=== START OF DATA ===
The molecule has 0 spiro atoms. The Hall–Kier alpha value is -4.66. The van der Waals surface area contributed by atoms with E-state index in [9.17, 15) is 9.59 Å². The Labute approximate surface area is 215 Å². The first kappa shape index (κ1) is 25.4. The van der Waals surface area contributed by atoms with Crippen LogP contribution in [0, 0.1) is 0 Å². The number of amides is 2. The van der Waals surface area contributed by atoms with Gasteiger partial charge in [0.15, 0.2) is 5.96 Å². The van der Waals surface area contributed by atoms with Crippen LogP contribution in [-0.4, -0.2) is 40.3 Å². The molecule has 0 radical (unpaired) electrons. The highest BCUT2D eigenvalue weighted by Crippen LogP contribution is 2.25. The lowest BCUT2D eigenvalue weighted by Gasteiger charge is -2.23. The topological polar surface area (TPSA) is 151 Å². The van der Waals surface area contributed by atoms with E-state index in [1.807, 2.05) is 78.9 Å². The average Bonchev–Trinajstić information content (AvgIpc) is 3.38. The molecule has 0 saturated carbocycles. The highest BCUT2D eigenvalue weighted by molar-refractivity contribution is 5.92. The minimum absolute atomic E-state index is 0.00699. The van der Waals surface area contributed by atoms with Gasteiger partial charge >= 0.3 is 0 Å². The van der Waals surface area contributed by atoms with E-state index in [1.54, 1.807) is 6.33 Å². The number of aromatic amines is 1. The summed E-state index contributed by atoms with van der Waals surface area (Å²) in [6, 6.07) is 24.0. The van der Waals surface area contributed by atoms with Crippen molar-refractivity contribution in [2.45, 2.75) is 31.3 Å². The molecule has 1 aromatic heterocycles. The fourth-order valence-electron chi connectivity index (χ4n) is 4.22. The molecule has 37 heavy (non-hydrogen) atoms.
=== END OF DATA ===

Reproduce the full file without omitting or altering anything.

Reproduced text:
The molecule has 0 spiro atoms. The Hall–Kier alpha value is -4.66. The van der Waals surface area contributed by atoms with E-state index in [9.17, 15) is 9.59 Å². The Labute approximate surface area is 215 Å². The first kappa shape index (κ1) is 25.4. The van der Waals surface area contributed by atoms with Crippen LogP contribution in [0, 0.1) is 0 Å². The number of amides is 2. The van der Waals surface area contributed by atoms with Gasteiger partial charge in [0.15, 0.2) is 5.96 Å². The van der Waals surface area contributed by atoms with Crippen LogP contribution in [-0.4, -0.2) is 40.3 Å². The molecule has 0 radical (unpaired) electrons. The highest BCUT2D eigenvalue weighted by Crippen LogP contribution is 2.25. The lowest BCUT2D eigenvalue weighted by Gasteiger charge is -2.23. The topological polar surface area (TPSA) is 151 Å². The van der Waals surface area contributed by atoms with E-state index in [1.807, 2.05) is 78.9 Å². The average Bonchev–Trinajstić information content (AvgIpc) is 3.38. The molecule has 0 saturated carbocycles. The highest BCUT2D eigenvalue weighted by molar-refractivity contribution is 5.92. The minimum absolute atomic E-state index is 0.00699. The van der Waals surface area contributed by atoms with Gasteiger partial charge >= 0.3 is 0 Å². The van der Waals surface area contributed by atoms with E-state index in [1.54, 1.807) is 6.33 Å². The number of aromatic amines is 1. The summed E-state index contributed by atoms with van der Waals surface area (Å²) in [6, 6.07) is 24.0. The van der Waals surface area contributed by atoms with Crippen molar-refractivity contribution in [2.45, 2.75) is 31.3 Å². The molecule has 1 aromatic heterocycles. The fourth-order valence-electron chi connectivity index (χ4n) is 4.22. The molecule has 37 heavy (non-hydrogen) atoms.